The Small Business Administration announced Friday that the Paycheck Protection Program will reopen Monday for new and existing PPP borrowers.
To promote access to capital, initially only community financial institutions will be able to make First Draw PPP Loans on Monday, and Second Draw PPP Loans Wednesday.
The PPP will open to all participating lenders shortly thereafter, SBA said.
Updated PPP guidance outlining program changes was released Wednesday in accordance with the Economic Aid to Hard-Hit Small Businesses, Non-Profits and Venues Act.
“This round of the PPP continues to prioritize millions of Americans employed by small businesses by authorizing up to $284 billion toward job retention and certain other expenses through March 31, 2021, and by allowing certain existing PPP borrowers to apply for a Second Draw PPP Loan,” the SBA explained.
Program updates, according to SBA, include:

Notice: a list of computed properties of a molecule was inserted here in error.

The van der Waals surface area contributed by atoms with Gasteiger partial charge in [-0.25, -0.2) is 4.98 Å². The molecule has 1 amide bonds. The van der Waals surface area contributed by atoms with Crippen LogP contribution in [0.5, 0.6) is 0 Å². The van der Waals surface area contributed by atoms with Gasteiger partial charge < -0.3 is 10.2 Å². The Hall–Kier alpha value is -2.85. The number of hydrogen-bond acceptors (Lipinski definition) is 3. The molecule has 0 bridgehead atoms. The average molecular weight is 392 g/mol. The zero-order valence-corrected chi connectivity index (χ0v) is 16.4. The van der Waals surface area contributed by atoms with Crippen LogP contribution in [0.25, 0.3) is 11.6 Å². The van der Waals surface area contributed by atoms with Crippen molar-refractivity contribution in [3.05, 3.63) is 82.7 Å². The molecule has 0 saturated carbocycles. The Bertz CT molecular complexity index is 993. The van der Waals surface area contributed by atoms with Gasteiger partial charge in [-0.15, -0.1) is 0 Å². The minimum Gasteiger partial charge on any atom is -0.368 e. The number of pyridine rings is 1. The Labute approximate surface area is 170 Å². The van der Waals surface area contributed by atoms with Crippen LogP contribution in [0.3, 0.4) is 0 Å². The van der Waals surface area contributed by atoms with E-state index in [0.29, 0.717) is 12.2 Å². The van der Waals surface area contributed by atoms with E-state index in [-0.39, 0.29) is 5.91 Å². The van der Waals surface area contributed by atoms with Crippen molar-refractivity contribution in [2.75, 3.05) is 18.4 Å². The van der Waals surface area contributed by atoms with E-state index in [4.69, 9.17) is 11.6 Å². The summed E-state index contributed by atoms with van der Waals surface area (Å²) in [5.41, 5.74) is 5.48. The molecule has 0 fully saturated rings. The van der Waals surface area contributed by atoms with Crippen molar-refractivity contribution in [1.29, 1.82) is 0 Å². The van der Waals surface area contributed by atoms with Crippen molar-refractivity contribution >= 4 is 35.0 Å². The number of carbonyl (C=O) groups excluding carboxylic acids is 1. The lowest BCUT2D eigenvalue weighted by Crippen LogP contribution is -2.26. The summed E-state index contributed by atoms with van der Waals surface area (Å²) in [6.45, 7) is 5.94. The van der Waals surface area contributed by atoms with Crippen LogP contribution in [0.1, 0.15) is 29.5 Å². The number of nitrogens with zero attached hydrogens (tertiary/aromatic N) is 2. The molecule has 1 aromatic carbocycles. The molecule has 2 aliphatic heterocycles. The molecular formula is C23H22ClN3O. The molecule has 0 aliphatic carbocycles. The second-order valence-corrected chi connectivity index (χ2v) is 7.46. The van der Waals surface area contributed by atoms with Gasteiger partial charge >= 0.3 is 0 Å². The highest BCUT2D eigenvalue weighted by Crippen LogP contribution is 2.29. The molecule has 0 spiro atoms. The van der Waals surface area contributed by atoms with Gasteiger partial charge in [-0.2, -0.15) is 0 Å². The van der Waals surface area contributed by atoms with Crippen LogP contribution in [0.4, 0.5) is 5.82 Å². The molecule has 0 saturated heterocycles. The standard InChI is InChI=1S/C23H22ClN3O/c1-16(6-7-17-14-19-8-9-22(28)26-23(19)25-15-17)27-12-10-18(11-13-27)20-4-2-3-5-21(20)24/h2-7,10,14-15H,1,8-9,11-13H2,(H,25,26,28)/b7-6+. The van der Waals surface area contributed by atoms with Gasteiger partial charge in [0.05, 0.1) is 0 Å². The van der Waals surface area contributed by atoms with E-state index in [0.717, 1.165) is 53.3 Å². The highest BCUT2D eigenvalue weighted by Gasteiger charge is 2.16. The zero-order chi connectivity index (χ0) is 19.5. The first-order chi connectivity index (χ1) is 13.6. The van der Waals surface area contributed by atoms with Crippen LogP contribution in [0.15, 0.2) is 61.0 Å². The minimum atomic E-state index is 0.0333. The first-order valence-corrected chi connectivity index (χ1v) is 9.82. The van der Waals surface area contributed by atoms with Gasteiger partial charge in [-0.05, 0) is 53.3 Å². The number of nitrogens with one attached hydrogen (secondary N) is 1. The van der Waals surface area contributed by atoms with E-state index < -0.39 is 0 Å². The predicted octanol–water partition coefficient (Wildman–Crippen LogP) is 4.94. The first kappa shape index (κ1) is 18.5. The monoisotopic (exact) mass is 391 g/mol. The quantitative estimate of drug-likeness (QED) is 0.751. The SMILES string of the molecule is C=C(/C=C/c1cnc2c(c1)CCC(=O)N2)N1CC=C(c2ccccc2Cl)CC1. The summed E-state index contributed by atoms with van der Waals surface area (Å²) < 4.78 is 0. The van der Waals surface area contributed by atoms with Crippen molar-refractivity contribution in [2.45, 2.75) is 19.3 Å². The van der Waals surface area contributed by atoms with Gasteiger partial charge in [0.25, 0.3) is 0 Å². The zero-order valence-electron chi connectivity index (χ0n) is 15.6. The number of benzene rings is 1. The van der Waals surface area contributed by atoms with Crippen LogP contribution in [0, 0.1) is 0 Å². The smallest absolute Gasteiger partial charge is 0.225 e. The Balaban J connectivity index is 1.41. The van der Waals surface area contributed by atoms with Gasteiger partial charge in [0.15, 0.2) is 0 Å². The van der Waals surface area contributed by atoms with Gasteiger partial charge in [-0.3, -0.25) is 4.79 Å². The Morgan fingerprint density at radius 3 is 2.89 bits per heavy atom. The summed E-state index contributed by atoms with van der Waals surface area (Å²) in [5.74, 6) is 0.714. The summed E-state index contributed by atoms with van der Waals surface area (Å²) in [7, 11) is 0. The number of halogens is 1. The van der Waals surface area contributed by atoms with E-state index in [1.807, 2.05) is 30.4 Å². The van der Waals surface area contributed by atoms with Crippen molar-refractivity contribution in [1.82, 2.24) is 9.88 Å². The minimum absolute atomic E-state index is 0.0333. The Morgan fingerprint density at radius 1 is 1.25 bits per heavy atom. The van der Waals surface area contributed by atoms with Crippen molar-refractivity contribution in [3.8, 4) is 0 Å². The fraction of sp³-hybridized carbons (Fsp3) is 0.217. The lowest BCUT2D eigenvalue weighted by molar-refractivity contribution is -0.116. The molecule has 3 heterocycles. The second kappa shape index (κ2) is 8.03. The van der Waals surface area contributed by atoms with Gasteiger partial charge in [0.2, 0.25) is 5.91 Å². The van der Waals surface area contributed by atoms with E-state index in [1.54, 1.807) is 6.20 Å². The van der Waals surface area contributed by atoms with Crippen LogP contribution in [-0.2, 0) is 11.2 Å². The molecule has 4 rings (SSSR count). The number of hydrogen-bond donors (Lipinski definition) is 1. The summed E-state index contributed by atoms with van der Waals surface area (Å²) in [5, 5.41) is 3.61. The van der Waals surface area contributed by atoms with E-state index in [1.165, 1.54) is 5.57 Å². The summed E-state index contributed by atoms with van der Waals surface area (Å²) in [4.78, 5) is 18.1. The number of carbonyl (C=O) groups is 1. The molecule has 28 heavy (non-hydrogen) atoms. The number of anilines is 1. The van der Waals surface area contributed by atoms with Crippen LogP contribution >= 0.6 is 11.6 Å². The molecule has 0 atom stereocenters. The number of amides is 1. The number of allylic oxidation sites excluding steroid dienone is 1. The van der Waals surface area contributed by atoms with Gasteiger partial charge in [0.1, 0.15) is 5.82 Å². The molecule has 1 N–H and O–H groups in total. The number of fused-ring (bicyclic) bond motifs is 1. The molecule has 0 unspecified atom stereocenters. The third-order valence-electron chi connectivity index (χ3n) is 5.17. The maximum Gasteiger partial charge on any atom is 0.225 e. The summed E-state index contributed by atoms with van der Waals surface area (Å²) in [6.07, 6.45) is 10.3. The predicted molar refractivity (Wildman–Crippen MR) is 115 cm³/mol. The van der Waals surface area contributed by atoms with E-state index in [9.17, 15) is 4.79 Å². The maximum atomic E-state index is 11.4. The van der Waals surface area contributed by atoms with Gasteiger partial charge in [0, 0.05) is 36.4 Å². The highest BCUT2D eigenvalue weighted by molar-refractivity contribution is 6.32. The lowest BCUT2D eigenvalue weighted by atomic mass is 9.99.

- PPP borrowers can set their PPP loan’s covered period to be any length between eight and 24 weeks to best meet their business needs;
- PPP loans will cover additional expenses, including operations expenditures, property damage costs, supplier costs, and worker protection expenditures;
- The program’s eligibility is expanded to include 501(c)(6)s, housing cooperatives, direct marketing organizations, among other types of organizations;
- The PPP provides greater flexibility for seasonal employees;
- Certain existing PPP borrowers can request to modify their First Draw PPP Loan amount; and
- Certain existing PPP borrowers are now eligible to apply for a Second Draw PPP Loan.
A borrower, SBA said, is generally eligible for a Second Draw PPP Loan if the borrower:
- Previously received a First Draw PPP Loan and will or has used the full amount only for authorized uses;
- Has no more than 300 employees; and
- Can demonstrate at least a 25% reduction in gross receipts between comparable quarters in 2019 and 2020.
“The historically successful Paycheck Protection Program served as an economic lifeline to millions of small businesses and their employees when they needed it most,” said Administrator Jovita Carranza. “Today’s guidance builds on the success of the program and adapts to the changing needs of small business owners by providing targeted relief and a simpler forgiveness process to ensure their path to recovery.”
— Check out How to Get PPP Loan Forgiveness for Small-Business Clients Under the New Rules on ThinkAdvisor.